• Hologram Projection Imperfection: The protagonists have to report a cease fire proposed by the enemy forces. A pair of doors slide open and their superior walks through and starts talking to them — all appears normal until he suddenly starts to fizz and sputter and the protagonists complain about the unreliability of holographic projection from Earth. The scene hints at The Reveal that the Projected Man is actually dead.
  • Impostor Exposing Test: The protagonist cuts a female soldier to ensure she's not one of the increasingly advanced killer robots. Turns out the latest models can bleed too.
  • Invisibility Cloak: The "tabs" alliance members wear makes them invisible to screamers. Until the screamers start updating themselves...
  • Killer Rabbit: The child screamer. And possibly the teddy bear.
  • Killer Robot: The screamers were designed to be the perfect soldier. They proved to be a little too perfect.
  • Killer Teddy Bear: Killer robots looking like little boys, carrying killer robot teddy bears.
  • Knife Nut: Becker, who also uses it as a throwing weapon to kill a suspected Screamer.
  • Lightning Gun: In the sequel.
  • Lost In Transmission: Played straight.
    There's a new kind of screamer. Do not let it into the perimeter, over.
    I missed that last part, over... (static)
  • Mechanical Evolution: Just as in the original Second Variety. The Screamers were designed as self-evolving killer robots, and newer generations even take on human appearance. Eventually the Type V generation (Jessica) has both a mostly human biology and experiences human emotions, and saves Hendricksen from one of her evil counterparts.
  • Mistaken for an Imposter: One character argues that another one is a screamer, and then tosses a knife through his chest. It then turns out Becker was the real imposter, invoking this trope.
  • Nightmare Face:
    • Before attacking, the Type IIIs, which resemble young boys, open their mouths to reveal several nested rows of mechanical razor-sharp teeth.
    • The type V's in the sequel have four mandibles that unfold out of their mouths, and a drill on their tongues.
  • Not His Sled: The film, which was based on "Second Variety" by Dick, retains the original surprise ending that the woman the hero met and bonded with is one of the robot decoys, but changes it so she has broken her programming and isn't out to kill humans. It further departs from the original ending by having her "dying" and putting the hero safely on the shuttle to Earth in a happy Hollywood ending...until it reveals that the teddy bear the hero kept as a souvenir is another deadly robot decoy. The direct-to-video sequel briefly mentions the first film's protagonist choosing to destroy his ship rather than allow the teddy bear to get to Earth, although it's difficult to imagine a single killer robot being able to wipe out the human race without the means to make more of itself.
  • Numbered Homeworld: The film is set on a planet called Sirius B.
  • Recursive Creators: The Screamers started building new generations of models themselves after they were originally created by human soldiers.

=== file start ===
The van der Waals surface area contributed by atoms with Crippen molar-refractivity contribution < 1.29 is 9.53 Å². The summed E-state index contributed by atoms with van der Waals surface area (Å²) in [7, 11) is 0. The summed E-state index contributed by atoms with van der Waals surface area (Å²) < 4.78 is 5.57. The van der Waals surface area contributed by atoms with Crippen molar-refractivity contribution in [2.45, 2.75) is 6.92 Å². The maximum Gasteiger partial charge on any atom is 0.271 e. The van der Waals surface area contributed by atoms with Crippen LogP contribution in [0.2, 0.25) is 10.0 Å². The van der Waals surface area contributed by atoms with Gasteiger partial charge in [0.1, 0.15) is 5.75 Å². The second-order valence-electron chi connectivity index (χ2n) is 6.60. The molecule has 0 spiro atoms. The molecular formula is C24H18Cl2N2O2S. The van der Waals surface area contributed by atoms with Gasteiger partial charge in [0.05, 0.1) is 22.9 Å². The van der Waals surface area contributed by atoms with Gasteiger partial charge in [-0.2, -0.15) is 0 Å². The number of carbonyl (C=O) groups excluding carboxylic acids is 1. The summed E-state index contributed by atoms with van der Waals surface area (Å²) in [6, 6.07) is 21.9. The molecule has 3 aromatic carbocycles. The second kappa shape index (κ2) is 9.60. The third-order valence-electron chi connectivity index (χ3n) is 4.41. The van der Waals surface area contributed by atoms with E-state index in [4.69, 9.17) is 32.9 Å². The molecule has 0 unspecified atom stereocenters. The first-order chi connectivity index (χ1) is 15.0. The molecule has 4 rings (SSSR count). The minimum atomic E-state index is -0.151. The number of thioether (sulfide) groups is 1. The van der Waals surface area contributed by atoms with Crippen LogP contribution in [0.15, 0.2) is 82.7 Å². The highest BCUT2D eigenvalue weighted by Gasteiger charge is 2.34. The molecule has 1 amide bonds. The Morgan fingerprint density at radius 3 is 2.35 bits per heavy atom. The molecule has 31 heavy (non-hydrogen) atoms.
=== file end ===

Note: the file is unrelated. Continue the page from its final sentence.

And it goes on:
• Ridiculously Human Robots: The latest model of "Swords". One of them falls in love with the hero and fights so that he can escape the planet.
  • Robosexual: At the end, the protagonist Hendricksson realizes that Jessica is also a Killer Robot when an identical Jessica shows up. Earlier he'd tested Jessica by cutting her hand and the copy appears to know this, taunting Hendricksson by saying: "We can bleed, we can cry, we can fuck."
  • Robotic Reveal: Happens to the humanoid Screamers. Exaggerated Trope; there are so many new generations that the protagonist eventually has trouble believing that anyone besides him is even human. In fact, he visits the enemy camp (dwindled down to three remaining soldiers) and the soldier who is killed under suspicion of being a Screamer turns out to be the only one who wasn't a robot.
  • Robot War: For years the war between the New Economic Block and the Alliance has been fought by self-evolving robotic soldiers. The few survivors are holed up in their bunkers because the entire planet has become a death zone.
  • Shaggy Dog Story: The sequel has an offscreen mention of the protagonist of the original dying to prevent the screamer from reaching Earth..
  • Smoking Is Cool: The film made smoking a plot point: the drug that helped counter the radiation of the planet was administered via cigarette.
  • They Look Like Us Now: In the original, there were Type IIs and IVs, which pretended to be wounded soldiers, and Type IIIs, which mimicked orphaned children. And Jessica. The sequel adds even more variety.
  • Toxic Phlebotinum: The process of mining 'Berynium' releases hazardous radiation, which is the root of the conflict between the Alliance and N.E.B. This has no plot significance beyond the movie's prologue and general setting.
  • Wormsign: The first model of Screamers are a type of subterranean killing machines.

The Scarlet LetterFilms of the 1990sSense and Sensibility
The Running ManScience Fiction FilmsSerenity
Scream Bloody MurderHorror FilmsThe Screaming Skull

alternative title(s): Screamers; Screamers The Hunting